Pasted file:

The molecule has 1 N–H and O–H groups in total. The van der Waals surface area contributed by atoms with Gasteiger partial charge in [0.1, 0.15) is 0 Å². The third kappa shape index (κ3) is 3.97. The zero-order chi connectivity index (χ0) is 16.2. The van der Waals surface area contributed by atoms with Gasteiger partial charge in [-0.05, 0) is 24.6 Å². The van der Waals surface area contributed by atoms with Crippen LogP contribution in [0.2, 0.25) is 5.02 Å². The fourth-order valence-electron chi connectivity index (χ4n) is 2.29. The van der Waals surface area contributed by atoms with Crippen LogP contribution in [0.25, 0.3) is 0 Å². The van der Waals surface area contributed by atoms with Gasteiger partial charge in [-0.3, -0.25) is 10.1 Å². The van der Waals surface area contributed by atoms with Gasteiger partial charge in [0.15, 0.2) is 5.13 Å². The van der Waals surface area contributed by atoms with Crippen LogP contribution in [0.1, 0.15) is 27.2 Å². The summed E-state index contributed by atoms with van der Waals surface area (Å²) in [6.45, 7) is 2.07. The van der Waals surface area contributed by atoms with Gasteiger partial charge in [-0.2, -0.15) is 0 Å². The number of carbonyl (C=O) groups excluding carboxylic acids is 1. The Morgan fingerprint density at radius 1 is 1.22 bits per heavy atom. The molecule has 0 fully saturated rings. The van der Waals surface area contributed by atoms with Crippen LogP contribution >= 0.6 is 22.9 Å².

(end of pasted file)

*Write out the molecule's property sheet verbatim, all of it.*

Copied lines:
The molecule has 1 N–H and O–H groups in total. The van der Waals surface area contributed by atoms with Gasteiger partial charge in [0.1, 0.15) is 0 Å². The third kappa shape index (κ3) is 3.97. The zero-order chi connectivity index (χ0) is 16.2. The van der Waals surface area contributed by atoms with Gasteiger partial charge in [-0.05, 0) is 24.6 Å². The van der Waals surface area contributed by atoms with Crippen LogP contribution in [0.2, 0.25) is 5.02 Å². The fourth-order valence-electron chi connectivity index (χ4n) is 2.29. The van der Waals surface area contributed by atoms with Crippen LogP contribution in [0.25, 0.3) is 0 Å². The van der Waals surface area contributed by atoms with Gasteiger partial charge in [-0.3, -0.25) is 10.1 Å². The van der Waals surface area contributed by atoms with Gasteiger partial charge in [0.15, 0.2) is 5.13 Å². The van der Waals surface area contributed by atoms with Crippen LogP contribution in [0.1, 0.15) is 27.2 Å². The summed E-state index contributed by atoms with van der Waals surface area (Å²) in [6.45, 7) is 2.07. The van der Waals surface area contributed by atoms with Gasteiger partial charge in [-0.2, -0.15) is 0 Å². The number of carbonyl (C=O) groups excluding carboxylic acids is 1. The Morgan fingerprint density at radius 1 is 1.22 bits per heavy atom. The molecule has 0 fully saturated rings. The van der Waals surface area contributed by atoms with Crippen LogP contribution >= 0.6 is 22.9 Å².